In February 2019 Common Weal set out our vision for the design and development of Scotland’s publicly-owned national energy company (NEC) and
a Scottish Energy Development Agency (SEDA), which would act as a strategic body to prioritise and direct the development of new energy generation
projects and associated infrastructure and fuel supply chain needs. In this paper we highlighted the particularly complex problem of how to better enable
to development of district heating systems (DHS) and heat networks, and how considerable benefits to this could be unlocked through the roles of these
organisations in Scotland’s energy future.
This new paper builds directly on this report, as well as our previous report on energy performance certificates, by reviewing the evidence for how sustainable, low / zero-carbon DHS projects have been developed elsewhere in the world, particularly in Denmark, and proposing a set of criteria for designing and delivering successful DHS projects in Scotland. The concerns raised in this report, and our proposals for addressing them, are entirely within the powers and responsibilities currently devolved to the Scottish Government. However, as recognised in our previous papers, we are of the view that there are clear and substantial benefits to be had from the full devolution of all energy powers to Scotland, and more still from becoming an independent country within the European Union.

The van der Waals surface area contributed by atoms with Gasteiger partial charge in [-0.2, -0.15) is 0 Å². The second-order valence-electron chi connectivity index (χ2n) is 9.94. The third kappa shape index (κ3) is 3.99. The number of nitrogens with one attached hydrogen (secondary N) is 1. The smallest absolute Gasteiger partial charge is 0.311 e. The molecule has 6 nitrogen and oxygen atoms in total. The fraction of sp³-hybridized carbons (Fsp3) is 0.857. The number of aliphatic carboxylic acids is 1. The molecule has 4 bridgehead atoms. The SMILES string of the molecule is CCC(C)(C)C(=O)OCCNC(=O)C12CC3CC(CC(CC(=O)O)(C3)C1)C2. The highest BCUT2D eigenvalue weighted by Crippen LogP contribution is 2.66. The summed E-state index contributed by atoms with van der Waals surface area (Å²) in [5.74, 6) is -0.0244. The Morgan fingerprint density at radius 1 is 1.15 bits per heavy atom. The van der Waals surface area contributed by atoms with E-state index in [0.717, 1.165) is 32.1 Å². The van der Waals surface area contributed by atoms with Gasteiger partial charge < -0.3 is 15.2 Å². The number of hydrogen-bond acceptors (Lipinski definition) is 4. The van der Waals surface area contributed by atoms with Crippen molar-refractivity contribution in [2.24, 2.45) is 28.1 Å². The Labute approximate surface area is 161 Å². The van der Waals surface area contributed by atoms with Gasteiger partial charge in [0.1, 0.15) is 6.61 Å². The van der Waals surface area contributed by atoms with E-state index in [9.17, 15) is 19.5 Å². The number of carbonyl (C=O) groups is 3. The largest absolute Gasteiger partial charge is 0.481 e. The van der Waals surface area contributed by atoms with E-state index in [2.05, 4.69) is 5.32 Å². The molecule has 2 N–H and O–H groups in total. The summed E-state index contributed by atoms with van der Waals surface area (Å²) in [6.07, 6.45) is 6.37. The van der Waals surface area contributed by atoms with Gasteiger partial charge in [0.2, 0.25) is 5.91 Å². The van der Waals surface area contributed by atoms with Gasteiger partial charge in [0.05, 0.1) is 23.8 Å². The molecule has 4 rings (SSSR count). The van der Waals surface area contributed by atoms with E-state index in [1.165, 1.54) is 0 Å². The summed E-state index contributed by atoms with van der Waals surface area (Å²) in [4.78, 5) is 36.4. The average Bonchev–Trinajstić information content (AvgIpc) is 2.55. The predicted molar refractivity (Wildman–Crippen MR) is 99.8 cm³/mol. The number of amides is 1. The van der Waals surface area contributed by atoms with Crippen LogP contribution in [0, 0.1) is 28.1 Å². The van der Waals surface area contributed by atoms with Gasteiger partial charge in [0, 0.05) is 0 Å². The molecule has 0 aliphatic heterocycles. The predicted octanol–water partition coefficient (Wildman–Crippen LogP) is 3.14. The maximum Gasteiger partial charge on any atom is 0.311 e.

The purpose of this paper is to highlight key barriers to the successful deployment of new DHS in Scotland, conduct an extensive review of evidence
on how they should be addressed, and to outline a set of criteria for use as part of strategic planning and procurement to leverage new DHS projects. These
criteria have been developed in consultation with other experts with specialist knowledge of developing and deploying DHS, and are intended to deliver new
DHS and heat networks that best meet the needs of Scotland’s agendas for climate change, energy, employment, regeneration, fuel poverty, and community
empowerment. Furthermore, the data needs for assessing these criteria can already be met from sources available to the Scottish Government. As always,
we would welcome further comments from other experts and stakeholders as to how these proposals can be refined and implemented.
|Number of pages||32|
|Publication status||Published - 12 May 2019|
- energy policy
- heat energy